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Florida Children's Week kicks off with 20 new child advocates

(WCTV)
Published: Mar. 24, 2019 at 8:54 PM EDT
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By: Sophia Hernandez | WCTV Eyewitness News

March 24, 2019

TALLAHASSEE, Fla. (WCTV) -- As Florida Children's Week kicks off, 20 volunteers are being sworn in to their newest positions as Guardians ad Litem.

After 3 to 4 weeks of training, they are now able to take on their first cases, and work to make a difference in the lives of children across the state of Florida.

The individuals provide support to the court while maintaining the child's best interests.

After being sworn in at the Capitol, children advocates, like Bill Schack, are excited to start the process.

"Children need a voice," he said. "I have always been someone who likes to help people and this is just a different way to do it."

For Schack, his vow is a personal one.

"My wife and I adopted a daughter when she was 8 years old. She was in foster care for 2 years and 8 different homes, and if it wasn't for the Guardian ad Litem in our case, we would have never been able to adopt her," he explained.

His daughter, Courtney Schack, shares, "Him becoming a guardian means a lot because my guardian did a lot for me and my family. So, if I didn't have a guardian in my case, I would never have been able to be adopted by this family."

Those in the role, like Quierah Caldwell, provide a voice to the voiceless.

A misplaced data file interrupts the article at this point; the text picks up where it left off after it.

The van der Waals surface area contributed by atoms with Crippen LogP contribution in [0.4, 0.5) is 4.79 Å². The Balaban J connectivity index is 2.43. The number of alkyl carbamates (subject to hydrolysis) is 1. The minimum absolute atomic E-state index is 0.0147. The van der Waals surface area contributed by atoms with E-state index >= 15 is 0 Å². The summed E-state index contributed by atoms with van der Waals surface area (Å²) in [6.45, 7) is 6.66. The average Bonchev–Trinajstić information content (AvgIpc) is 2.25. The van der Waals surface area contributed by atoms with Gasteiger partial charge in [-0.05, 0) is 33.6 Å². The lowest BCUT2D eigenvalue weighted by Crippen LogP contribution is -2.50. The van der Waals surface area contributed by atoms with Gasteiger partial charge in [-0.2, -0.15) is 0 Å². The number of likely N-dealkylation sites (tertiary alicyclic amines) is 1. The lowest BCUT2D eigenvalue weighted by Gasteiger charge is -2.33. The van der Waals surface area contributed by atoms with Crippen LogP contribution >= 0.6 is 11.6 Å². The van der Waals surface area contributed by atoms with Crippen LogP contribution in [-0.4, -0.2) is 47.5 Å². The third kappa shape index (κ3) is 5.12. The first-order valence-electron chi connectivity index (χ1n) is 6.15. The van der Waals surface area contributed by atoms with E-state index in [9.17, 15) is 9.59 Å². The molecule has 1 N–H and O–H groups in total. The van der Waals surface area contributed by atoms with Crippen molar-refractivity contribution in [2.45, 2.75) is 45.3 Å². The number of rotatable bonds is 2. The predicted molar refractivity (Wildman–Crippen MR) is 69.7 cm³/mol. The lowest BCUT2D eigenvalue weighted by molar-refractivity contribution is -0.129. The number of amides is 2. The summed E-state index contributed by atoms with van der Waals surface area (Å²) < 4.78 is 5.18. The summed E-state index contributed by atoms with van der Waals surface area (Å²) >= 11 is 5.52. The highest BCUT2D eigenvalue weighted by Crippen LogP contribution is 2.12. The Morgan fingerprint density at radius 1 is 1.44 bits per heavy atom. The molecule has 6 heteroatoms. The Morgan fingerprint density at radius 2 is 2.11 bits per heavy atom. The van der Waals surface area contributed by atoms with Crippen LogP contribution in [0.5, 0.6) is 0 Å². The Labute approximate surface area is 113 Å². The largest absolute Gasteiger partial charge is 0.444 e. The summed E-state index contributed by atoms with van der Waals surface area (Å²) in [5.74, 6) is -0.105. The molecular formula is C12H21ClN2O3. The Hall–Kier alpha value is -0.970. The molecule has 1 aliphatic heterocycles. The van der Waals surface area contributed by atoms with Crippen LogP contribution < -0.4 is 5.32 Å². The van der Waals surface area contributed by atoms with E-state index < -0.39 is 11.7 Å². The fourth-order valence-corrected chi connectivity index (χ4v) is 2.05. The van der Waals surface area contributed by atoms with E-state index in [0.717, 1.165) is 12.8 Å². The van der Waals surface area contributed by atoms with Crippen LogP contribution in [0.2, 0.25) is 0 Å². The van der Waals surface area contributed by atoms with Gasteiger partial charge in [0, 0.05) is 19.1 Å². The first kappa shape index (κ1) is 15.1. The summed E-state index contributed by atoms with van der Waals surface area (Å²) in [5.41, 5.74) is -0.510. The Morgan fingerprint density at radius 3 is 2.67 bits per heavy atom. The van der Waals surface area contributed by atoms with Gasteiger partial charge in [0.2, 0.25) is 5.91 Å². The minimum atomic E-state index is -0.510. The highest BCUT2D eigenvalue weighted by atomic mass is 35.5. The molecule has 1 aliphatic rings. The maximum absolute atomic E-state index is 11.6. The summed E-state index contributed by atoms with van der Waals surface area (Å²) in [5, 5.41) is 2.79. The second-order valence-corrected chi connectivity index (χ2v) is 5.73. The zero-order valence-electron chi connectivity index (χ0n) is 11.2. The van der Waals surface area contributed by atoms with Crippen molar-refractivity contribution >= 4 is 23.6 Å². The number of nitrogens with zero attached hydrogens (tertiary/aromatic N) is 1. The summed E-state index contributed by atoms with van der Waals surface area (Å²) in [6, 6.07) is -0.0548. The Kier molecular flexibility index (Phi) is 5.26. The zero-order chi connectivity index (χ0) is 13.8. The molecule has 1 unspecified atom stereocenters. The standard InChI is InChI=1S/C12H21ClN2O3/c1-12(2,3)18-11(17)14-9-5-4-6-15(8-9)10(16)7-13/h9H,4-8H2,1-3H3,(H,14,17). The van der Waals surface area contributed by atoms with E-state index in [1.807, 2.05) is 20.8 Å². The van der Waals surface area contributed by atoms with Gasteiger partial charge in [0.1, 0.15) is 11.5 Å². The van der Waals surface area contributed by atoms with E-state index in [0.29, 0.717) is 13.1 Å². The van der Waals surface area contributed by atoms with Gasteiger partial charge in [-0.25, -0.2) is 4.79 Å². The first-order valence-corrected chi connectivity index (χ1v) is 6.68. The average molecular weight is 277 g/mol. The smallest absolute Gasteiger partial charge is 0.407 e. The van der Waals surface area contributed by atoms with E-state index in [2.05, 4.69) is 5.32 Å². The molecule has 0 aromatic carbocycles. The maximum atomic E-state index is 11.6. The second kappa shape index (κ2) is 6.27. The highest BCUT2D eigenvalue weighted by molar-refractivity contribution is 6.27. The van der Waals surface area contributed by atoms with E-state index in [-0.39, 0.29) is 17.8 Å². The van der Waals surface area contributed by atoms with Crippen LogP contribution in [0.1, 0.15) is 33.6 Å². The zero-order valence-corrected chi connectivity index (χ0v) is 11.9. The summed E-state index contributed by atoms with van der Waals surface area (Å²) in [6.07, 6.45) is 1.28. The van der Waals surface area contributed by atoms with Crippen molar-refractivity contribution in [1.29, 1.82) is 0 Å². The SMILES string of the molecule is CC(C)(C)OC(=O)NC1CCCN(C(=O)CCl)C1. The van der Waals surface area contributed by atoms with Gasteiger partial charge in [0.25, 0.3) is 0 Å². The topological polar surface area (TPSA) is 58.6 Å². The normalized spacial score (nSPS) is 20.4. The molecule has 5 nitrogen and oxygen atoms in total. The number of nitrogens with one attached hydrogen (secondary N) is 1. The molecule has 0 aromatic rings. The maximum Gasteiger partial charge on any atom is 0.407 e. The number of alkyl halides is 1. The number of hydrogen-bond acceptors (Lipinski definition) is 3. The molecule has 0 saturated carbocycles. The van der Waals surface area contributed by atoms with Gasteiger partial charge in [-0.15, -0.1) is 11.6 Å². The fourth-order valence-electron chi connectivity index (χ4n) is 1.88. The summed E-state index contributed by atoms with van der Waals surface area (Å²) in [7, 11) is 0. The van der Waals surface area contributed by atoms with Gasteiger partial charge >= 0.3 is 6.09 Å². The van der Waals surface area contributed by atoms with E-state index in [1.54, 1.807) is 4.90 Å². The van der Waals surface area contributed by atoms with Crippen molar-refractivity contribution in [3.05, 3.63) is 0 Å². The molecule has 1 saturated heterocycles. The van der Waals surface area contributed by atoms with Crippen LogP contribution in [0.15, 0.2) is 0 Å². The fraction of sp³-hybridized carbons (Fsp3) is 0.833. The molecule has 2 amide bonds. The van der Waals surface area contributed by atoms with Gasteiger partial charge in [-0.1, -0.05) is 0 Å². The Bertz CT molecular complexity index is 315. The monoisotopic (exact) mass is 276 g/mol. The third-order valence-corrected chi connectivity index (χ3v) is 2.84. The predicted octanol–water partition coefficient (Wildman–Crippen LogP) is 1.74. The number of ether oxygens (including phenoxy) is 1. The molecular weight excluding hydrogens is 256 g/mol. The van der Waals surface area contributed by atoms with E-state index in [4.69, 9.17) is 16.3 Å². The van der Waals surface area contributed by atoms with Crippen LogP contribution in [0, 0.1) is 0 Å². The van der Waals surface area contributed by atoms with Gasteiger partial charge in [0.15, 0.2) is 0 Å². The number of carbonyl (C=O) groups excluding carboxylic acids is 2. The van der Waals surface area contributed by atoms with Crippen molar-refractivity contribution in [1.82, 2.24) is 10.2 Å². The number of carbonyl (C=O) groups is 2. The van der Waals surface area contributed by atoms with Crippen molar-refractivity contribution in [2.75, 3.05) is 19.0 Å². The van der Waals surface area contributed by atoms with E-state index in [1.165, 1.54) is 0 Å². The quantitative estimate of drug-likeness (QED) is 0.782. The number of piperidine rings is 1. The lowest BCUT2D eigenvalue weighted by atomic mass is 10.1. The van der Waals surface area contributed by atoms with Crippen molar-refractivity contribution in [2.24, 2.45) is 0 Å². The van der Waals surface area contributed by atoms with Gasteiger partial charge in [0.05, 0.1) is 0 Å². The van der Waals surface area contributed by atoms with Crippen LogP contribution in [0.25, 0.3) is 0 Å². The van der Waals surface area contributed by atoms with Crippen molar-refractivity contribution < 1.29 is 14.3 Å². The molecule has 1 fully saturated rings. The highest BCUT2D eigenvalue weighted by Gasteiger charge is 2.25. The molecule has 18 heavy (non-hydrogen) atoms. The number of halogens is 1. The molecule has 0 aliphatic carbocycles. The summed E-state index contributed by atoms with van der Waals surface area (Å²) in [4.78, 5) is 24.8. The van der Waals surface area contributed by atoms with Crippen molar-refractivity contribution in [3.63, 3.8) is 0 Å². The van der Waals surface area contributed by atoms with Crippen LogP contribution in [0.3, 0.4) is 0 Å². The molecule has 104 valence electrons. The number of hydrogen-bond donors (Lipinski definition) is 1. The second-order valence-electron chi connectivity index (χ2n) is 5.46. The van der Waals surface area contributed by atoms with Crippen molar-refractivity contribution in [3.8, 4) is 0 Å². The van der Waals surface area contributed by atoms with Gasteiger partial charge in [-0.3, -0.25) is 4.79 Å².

"Just to know that at the end of the case, we are going to change a life and make a difference and just impact those children," says Caldwell.

Those children hung painted hands around the Capitol building over the weekend. Advocates are hoping that lawmakers stop and notice.

"When the Legislature comes in here and see these things hanging, and at the top of their mind they think about children, maybe when they are in committee meetings and making laws and passing bills, they are going to get the funding that these organizations need, because children need help and children definitely are the future," expresses Schack.

With children being the focus, those that are sworn in are hoping they can now make an impact.

"We might see them years ahead and they may remember us and thank us for the work that we have done. It is just very rewarding to myself and to the community as well," states Caldwell.

Schack says, "Someone personally like me, who has adopted a child, I know absolutely it will help a child live a better life."

Last year, the Florida Guardian ad Litem program swore in 12,000 volunteers, who later helped over 39,000 children.